In the shortest match of the day, second seed Tarek Momen perhaps had his most straightforward challenge of the entire tournament as he beat Peru’s Diego Elias in just 37 minutes. After a blistering start in the first game, where Tarek went short very early, he was tested a little in the second. But that was all as he cruised through once again in the third to get into his third semi-final in five years.
“Maybe the good start that I had made a little difference at the end. I was really keen on trying to get as explosive and tight as possible right from the start. It makes a difference. The match could go 120 minutes over five games or 30-40 minutes over three games based on the start. So I try to learn from the few things that I’ve done wrong in previous occasions and today was definitely a good day at the office for sure.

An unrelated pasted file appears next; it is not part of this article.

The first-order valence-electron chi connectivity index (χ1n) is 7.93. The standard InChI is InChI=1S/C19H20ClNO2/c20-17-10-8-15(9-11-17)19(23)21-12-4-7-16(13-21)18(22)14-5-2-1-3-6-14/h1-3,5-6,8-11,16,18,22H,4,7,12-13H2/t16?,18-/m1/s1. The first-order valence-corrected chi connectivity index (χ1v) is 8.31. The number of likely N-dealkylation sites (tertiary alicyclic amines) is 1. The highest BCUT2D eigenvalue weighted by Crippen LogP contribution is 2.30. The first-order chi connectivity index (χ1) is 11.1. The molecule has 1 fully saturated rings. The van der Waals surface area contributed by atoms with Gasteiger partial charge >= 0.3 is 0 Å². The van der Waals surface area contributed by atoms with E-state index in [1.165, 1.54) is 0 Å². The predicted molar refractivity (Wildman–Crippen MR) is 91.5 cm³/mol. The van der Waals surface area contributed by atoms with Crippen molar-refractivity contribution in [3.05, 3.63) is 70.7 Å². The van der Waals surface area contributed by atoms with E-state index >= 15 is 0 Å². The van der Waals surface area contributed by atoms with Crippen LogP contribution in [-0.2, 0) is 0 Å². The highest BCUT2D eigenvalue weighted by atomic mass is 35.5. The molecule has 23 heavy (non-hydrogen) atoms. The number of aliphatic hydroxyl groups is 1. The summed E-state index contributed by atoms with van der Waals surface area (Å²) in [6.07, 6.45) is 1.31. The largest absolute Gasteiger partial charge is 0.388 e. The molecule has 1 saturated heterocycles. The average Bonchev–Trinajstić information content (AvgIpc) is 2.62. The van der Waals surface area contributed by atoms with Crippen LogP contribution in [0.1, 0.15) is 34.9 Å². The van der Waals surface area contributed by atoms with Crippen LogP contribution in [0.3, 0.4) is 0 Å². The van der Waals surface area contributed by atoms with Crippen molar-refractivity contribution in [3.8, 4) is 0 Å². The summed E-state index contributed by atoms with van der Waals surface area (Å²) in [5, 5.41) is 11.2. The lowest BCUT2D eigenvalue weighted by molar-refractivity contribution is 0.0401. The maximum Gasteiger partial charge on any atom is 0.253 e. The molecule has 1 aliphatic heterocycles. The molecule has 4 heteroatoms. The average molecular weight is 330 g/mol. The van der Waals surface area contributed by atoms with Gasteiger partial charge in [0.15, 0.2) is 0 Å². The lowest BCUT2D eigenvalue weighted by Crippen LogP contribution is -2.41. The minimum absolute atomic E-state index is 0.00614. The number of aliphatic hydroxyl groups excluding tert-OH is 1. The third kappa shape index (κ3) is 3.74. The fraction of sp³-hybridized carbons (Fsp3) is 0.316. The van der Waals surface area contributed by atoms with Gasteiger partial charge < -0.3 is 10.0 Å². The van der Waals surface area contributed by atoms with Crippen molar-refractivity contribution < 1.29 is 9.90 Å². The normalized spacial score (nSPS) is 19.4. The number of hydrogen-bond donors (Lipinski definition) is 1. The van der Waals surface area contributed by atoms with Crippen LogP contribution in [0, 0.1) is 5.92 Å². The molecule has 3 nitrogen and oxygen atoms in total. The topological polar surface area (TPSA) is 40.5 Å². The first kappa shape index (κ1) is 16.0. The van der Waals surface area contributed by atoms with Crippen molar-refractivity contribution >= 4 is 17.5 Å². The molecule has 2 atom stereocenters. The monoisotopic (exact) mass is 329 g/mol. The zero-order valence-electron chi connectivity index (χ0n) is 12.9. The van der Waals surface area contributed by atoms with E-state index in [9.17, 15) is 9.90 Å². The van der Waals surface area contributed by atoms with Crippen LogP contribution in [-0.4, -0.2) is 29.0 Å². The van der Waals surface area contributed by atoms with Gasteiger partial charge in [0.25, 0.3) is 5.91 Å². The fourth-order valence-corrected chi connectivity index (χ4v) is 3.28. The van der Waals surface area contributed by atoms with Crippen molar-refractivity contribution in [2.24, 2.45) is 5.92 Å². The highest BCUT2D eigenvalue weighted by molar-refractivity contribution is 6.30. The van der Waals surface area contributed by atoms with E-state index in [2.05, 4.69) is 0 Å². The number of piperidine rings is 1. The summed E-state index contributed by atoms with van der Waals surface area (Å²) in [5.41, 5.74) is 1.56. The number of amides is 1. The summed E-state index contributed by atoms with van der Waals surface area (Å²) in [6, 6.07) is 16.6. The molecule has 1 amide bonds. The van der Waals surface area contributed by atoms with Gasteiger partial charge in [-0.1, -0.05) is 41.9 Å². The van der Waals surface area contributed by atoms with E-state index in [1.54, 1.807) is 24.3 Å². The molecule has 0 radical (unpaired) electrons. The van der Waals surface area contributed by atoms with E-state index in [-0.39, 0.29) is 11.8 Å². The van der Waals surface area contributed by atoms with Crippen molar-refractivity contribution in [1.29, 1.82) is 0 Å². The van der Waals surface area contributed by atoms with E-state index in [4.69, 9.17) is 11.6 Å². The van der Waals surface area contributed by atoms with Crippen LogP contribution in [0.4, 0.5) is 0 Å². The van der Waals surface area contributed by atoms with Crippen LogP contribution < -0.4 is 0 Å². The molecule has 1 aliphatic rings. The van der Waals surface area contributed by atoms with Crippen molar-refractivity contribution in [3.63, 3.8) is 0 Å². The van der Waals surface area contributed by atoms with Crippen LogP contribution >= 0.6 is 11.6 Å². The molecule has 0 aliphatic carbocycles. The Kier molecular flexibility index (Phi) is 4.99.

“It was critical to have a short match today. The tournament is six matches long and I needed something to beat that beating to my body. I’m hoping to do the best recovery now and be fresh for tomorrow”, added Tarek on the fact that he has had some tougher earlier rounds and today might have been his shortest match.
2019 PSA Men’s World Championships, Khalifa Tennis and Squash Centre, Doha, Qatar.
 Simon Rosner (Ger) 3-0 James Willstrop (Eng) 14-12, 11-6, 11-3 (46m)
 Paul Coll (Nzl) 3-0  Zahed Salem (Egy) 11-8, 11-9, 11-6 (47m)
 Tarek Momen (Egy) 3-0  Diego Elias (Per) 11-6, 13-11, 11-6 (37m)
 Marwan ElShorbagy (Egy) 3-2  Mohamed ElShorbagy (Egy) 11-6, 2-11, 11-6, 3-11, 11-8 (59m)
 Tarek Momen (EGY) v  Simon Rösner (GER)
 Paul Coll (NZL) v  Marwan ElShorbagy (EGY)
Pictures courtesy of Qatar Squash